On the 10th of February 2022, President Cyril Ramaphosa delivered the State of the Nation Address (SONA) tabling Government’s social and economic investment programmes for South Africa. Predictably, SONA 2022 was consistent with what was raised in the African National Congress’s (ANC) ‘January 8th Statement’, delivered in Polokwane. So the new finance Minister of South Africa, Enoch Godongwana’s maiden budget speech 2022, tabulated this week on the 23rd of February 2022, must be read as merely allocating funds, to implement programs announced at SONA. For the majority of South Africans compelled to adjust, since March 2020 when the COVID-19 Pandemic had an adverse economic impact on their pockets, much was expected from Godongwana’s 2022 budget speech. The respective circumstances of South Africa’s residents, may justify their anxiety, on what may have been prioritised in the 2022 budget. Uppermost on this year’s budget speech was keen interest, on how much money was going to be allocated to job creation, capacitating the healthcare system, economic growth, measures to curb Gender Based Violence (GBV), infrastructure development and social protection. Furthermore curiosity about how much would be allocated to besieged State-owned Enterprises (SOEs), such as Eskom was very high. South Africans have after all been experiencing a ridiculous amount of load shedding, which has negatively impacted the economy especially the Small Medium and Micro-Enterprises (SMME’s).
During the tabling of the budget speech, Minister Godongwana announced that R6.62 trillion will be spent by government over the next three years and 59.4% of the non-interest spending will be allocated for social wages. The largest allocation announced in ‘budget 2022’ was R441.5 billion, given to the National Departments of Basic Education and Sport, Arts and Culture. The lion’s share of that allocation was R282.8 billion, allocated to the Ministry of Basic Education. Perhaps deservedly the National Department of Social Development, was allocated R364.4 billion. Other well deserved allocation was the R236,3 billion allocated to the National Department of Health. Given the overwhelming evidence of conniving, that flouts procurement procedures exposed in the two volumes of the ‘Zondo Commission Reports’, hesitancy is justified to ponder what justifies the R227.1 billion allocated, to the Ministry of Economic Development. The R69.2bn allocated to the Ministry of Public Services and Administration, is fair however office bearers in that department need to lead by example, when raising matters of service delivery. R220.7 billion was allocated for the maintenance of peace and security, to enhance the budget allocated to the Ministry of Justice and Correctional Services. The latter is interesting given what has been witnessed, in the wake of the July 2021 unrest and the unforgivingly high statistics on crime. This budget must be used accordingly.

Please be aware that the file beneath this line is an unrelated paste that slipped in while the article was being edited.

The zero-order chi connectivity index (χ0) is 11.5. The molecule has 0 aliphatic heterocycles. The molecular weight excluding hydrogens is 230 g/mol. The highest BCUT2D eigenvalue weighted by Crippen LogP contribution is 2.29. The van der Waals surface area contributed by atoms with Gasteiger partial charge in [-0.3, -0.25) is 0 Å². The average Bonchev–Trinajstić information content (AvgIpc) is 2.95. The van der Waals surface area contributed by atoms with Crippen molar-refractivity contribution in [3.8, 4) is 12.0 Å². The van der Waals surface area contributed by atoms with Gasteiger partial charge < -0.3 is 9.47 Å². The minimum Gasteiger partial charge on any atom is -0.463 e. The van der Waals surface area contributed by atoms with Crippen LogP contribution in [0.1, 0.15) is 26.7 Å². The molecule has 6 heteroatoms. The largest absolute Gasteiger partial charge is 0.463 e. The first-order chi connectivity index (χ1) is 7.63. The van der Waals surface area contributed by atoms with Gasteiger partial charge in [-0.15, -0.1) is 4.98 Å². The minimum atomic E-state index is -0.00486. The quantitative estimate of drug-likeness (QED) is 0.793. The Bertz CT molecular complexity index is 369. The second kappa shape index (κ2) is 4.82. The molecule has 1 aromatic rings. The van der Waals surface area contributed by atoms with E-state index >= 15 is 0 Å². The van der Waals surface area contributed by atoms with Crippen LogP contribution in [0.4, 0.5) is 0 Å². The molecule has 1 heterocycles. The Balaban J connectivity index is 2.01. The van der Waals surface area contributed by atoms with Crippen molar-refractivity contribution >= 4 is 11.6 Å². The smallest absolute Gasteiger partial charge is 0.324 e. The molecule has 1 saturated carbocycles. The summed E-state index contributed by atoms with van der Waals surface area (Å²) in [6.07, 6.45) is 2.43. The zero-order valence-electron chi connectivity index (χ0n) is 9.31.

Since 2008/09 South Africa has been experiencing a stagnating economic growth, after the country suffered an economic recession, for the first time in 19 years. The repercussions led to an estimated million jobs being lost in 2009, which caused the unemployment rate to skyrocket to a record high of 25%. In March 2020, COVID-19 was detected in South Africa and effectively had a negative impact, on the economy forcing some businesses to close and a large number of job losses. As earlier highlighted, within this COVID-19 period South Africa suffered the setback of the July 2021 unrest, which among others resulted in the closure of companies and malls. This impacted negatively on the recovery of the economy and job creation. Most of the SMME’s affected, have yet to recover. The anticipated Growth Domestic Product (GDP) of 2.1% in 2022 and an average of 1.8% over the medium term, is concerning. South Africa needs a higher GDP rate, to help in realising economic growth and creation of sustainable jobs. According to the budget speech, about 46% of the South African population depends on social grants, placing a high dependency on government.